A Snapshot of Direct Current Microgrids and Research Around the World
Direct Current (DC) distribution has recently become a hot topic in microgrids and building power distribution. It has the potential to greatly reduce the cost of electrical equipment in buildings and improve system efficiency by up to 14%. In addition, DC microgrids show potential for superior power quality, greater reliability, easier islandiblity, and combined power and data. This seminar showcases DC research across three continents in the US, Japan, and Europe. Daniel will present LBNL's recent work in DC power. His talk will span topics of the efficiency benefits of DC, the economic advantages, and how to design loads to be DC-ready. Keiichi will present NEDO's portfolio of Japanese research on DC microgrids. His talk will showcase several live demonstrations and case studies in telecom and data centers. Finally, Giel and Johan will present their DC research at KU Leuven in Belgium. Their talk will explain the advantages of bipolar DC distribution and cover several years of experiments and research in bipolar.
Technical Officer, New Energy and Industrial Technology Development Organization (NEDO)
Dr. Keiichi Hirose is a Technical officer of NEDO Smart Community Department, and is engaged in solutions for mass introduction of distributed energy, effective use of storage systems, demonstration of advanced microgrid, etc., in order to solve future energy-related issues. He has contributed information and lessons obtained from his years in the telecom industry at NTT on topics including state-of-the-art technologies, mixed AC-DC power facilities, and natural disaster measurements, etc.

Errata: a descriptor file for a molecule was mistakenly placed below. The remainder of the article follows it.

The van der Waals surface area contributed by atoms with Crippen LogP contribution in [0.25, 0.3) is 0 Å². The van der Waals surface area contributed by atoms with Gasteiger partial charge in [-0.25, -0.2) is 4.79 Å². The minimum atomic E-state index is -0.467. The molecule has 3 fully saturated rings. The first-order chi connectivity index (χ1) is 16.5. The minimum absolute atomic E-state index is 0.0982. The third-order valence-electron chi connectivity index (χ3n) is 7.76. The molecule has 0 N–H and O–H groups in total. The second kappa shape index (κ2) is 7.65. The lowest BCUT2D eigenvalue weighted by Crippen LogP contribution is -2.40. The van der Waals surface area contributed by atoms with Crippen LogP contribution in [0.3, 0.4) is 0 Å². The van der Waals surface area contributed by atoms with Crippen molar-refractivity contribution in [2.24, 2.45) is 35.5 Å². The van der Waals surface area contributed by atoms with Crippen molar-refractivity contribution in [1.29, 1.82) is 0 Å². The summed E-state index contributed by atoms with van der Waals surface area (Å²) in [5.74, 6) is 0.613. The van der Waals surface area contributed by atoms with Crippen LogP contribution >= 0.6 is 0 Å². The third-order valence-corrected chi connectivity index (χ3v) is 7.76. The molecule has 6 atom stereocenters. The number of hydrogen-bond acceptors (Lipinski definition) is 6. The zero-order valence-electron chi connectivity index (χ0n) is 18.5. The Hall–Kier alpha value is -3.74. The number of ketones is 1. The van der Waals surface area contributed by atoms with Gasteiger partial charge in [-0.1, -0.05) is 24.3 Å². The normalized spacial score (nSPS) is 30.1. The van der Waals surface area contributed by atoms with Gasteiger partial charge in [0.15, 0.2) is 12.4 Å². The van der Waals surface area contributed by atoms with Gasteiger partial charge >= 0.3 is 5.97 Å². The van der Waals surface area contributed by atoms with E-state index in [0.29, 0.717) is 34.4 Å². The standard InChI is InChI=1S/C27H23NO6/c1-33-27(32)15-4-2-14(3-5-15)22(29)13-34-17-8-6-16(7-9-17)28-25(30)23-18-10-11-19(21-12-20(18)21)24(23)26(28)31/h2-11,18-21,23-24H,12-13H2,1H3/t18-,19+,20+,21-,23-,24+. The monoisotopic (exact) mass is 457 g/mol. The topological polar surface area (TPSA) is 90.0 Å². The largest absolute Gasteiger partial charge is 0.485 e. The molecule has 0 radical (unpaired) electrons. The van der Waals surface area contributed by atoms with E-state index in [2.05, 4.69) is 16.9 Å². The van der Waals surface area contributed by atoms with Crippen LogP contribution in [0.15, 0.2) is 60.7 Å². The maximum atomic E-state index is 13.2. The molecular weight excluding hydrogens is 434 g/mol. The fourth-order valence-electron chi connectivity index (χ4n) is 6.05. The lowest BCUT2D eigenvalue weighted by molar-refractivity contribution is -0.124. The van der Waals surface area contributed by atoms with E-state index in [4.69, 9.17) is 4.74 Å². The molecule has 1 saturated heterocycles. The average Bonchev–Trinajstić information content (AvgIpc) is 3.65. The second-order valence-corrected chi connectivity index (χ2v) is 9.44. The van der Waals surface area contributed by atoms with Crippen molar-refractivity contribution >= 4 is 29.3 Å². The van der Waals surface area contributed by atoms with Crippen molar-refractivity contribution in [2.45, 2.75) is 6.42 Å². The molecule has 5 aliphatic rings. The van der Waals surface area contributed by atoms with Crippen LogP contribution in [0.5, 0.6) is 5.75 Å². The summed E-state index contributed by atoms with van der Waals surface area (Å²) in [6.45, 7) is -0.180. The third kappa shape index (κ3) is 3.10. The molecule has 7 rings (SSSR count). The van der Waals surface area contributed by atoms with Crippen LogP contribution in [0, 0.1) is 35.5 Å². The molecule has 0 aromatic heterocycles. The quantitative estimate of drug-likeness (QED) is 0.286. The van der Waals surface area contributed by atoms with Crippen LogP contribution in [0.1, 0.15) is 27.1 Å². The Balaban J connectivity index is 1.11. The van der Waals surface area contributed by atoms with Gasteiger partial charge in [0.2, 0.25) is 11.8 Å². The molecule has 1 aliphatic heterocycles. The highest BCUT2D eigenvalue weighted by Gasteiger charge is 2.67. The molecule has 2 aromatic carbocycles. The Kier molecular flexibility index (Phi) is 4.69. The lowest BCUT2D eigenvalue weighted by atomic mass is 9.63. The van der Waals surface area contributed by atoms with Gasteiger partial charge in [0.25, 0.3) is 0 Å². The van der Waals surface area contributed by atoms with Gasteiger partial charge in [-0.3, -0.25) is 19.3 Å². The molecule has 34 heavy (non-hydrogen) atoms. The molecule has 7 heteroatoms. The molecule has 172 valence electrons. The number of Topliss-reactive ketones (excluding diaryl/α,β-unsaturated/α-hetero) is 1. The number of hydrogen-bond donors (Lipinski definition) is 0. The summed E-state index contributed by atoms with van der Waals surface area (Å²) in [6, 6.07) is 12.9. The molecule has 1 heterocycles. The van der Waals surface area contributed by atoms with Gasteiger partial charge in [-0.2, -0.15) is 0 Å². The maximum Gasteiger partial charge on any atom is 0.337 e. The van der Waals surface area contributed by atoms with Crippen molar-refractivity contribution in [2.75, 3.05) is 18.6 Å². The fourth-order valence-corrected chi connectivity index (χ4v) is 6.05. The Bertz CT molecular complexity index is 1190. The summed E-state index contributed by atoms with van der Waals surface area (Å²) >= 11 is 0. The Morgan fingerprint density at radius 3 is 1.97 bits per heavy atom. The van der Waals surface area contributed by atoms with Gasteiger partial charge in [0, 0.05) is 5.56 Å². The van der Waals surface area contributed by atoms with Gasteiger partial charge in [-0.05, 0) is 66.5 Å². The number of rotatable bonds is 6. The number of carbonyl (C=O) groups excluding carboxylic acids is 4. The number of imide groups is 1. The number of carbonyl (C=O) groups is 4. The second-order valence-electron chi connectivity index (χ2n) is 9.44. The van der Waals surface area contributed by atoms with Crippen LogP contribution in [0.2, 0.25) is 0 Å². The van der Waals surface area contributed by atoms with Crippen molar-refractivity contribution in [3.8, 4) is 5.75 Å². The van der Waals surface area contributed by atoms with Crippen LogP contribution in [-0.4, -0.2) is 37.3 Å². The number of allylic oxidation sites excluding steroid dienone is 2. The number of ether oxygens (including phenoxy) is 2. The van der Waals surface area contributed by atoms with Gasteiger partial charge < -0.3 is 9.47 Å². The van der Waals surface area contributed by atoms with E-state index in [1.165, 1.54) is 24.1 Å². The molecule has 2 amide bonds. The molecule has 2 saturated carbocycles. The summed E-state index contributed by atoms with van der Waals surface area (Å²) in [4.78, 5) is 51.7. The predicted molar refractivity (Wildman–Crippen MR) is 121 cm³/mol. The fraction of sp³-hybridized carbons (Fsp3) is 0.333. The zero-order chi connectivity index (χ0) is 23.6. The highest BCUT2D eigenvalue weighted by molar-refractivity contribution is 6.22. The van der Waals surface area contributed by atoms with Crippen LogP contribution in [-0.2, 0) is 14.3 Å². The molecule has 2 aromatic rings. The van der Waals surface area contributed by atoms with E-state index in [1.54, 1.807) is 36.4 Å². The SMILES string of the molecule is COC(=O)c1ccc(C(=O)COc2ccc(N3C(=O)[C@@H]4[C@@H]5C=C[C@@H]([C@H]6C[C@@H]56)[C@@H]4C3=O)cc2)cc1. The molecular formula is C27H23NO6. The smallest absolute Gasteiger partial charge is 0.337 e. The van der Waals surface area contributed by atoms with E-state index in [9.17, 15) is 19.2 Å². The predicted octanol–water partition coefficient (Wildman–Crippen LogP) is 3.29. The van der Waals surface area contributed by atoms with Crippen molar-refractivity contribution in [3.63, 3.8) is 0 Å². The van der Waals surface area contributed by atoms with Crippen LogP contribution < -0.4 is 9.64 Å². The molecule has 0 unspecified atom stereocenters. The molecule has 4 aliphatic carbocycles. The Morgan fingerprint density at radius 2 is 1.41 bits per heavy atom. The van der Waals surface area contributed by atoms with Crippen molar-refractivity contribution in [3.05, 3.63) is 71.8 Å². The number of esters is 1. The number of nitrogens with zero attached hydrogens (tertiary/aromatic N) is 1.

Professor, KU Leuven
Dr. Johan Driesen is a full professor with KU Leuven, head in EnergyVille as expert in Energy Storage. He conducts research on distributed generation, including renewable energy systems, power electronics and its applications (in drives, electric vehicles and smart grids).
Giel van den Broeck
PhD Student, KU Leuven
Giel is finalizing his PhD research at KU Leuven, Belgium. He is responsible for setting up the EnergyVille LVDC nanogrid lab for validating various LVDC network architectures, protection strategies and control algorithms. Currently, he is involved in the definition and execution phase of multiple LVDC related projects, with a focus on voltage stability and control, safety and protection.
postdoc, Lawrence Berkeley National Labs
Daniel is a postdoctoral fellow at Lawrence Berkeley National Labs. His specific research topics include DC power distribution and zero-standby electronics. His general interests span power electronics, power systems, microgrids, and controls.